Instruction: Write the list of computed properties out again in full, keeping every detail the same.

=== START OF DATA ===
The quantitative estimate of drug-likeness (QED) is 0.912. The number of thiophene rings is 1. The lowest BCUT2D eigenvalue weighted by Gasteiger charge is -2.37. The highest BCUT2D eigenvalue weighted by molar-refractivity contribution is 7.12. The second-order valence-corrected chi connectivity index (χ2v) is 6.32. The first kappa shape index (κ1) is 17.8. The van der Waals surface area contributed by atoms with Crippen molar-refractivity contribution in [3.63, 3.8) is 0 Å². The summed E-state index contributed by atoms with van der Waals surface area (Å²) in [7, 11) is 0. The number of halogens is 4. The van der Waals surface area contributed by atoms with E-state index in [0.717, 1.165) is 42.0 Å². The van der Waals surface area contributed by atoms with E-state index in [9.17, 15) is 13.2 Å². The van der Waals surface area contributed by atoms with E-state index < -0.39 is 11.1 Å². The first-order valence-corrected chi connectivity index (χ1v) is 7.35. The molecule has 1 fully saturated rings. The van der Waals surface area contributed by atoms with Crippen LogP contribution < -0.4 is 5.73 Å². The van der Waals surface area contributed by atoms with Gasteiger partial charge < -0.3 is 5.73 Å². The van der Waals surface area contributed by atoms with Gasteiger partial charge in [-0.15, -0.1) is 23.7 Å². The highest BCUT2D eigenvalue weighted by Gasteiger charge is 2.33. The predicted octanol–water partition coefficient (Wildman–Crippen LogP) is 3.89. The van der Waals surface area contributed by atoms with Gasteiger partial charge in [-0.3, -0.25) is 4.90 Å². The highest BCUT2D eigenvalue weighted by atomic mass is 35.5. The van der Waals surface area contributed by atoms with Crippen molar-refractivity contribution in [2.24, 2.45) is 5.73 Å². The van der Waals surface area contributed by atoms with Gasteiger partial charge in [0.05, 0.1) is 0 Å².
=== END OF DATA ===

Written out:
The quantitative estimate of drug-likeness (QED) is 0.912. The number of thiophene rings is 1. The lowest BCUT2D eigenvalue weighted by Gasteiger charge is -2.37. The highest BCUT2D eigenvalue weighted by molar-refractivity contribution is 7.12. The second-order valence-corrected chi connectivity index (χ2v) is 6.32. The first kappa shape index (κ1) is 17.8. The van der Waals surface area contributed by atoms with Crippen molar-refractivity contribution in [3.63, 3.8) is 0 Å². The summed E-state index contributed by atoms with van der Waals surface area (Å²) in [7, 11) is 0. The number of halogens is 4. The van der Waals surface area contributed by atoms with E-state index in [0.717, 1.165) is 42.0 Å². The van der Waals surface area contributed by atoms with E-state index in [9.17, 15) is 13.2 Å². The van der Waals surface area contributed by atoms with E-state index < -0.39 is 11.1 Å². The first-order valence-corrected chi connectivity index (χ1v) is 7.35. The molecule has 1 fully saturated rings. The van der Waals surface area contributed by atoms with Crippen LogP contribution < -0.4 is 5.73 Å². The van der Waals surface area contributed by atoms with Gasteiger partial charge < -0.3 is 5.73 Å². The van der Waals surface area contributed by atoms with Gasteiger partial charge in [-0.15, -0.1) is 23.7 Å². The highest BCUT2D eigenvalue weighted by Gasteiger charge is 2.33. The predicted octanol–water partition coefficient (Wildman–Crippen LogP) is 3.89. The van der Waals surface area contributed by atoms with Gasteiger partial charge in [-0.3, -0.25) is 4.90 Å². The highest BCUT2D eigenvalue weighted by atomic mass is 35.5. The van der Waals surface area contributed by atoms with Crippen molar-refractivity contribution in [2.24, 2.45) is 5.73 Å². The van der Waals surface area contributed by atoms with Gasteiger partial charge in [0.05, 0.1) is 0 Å².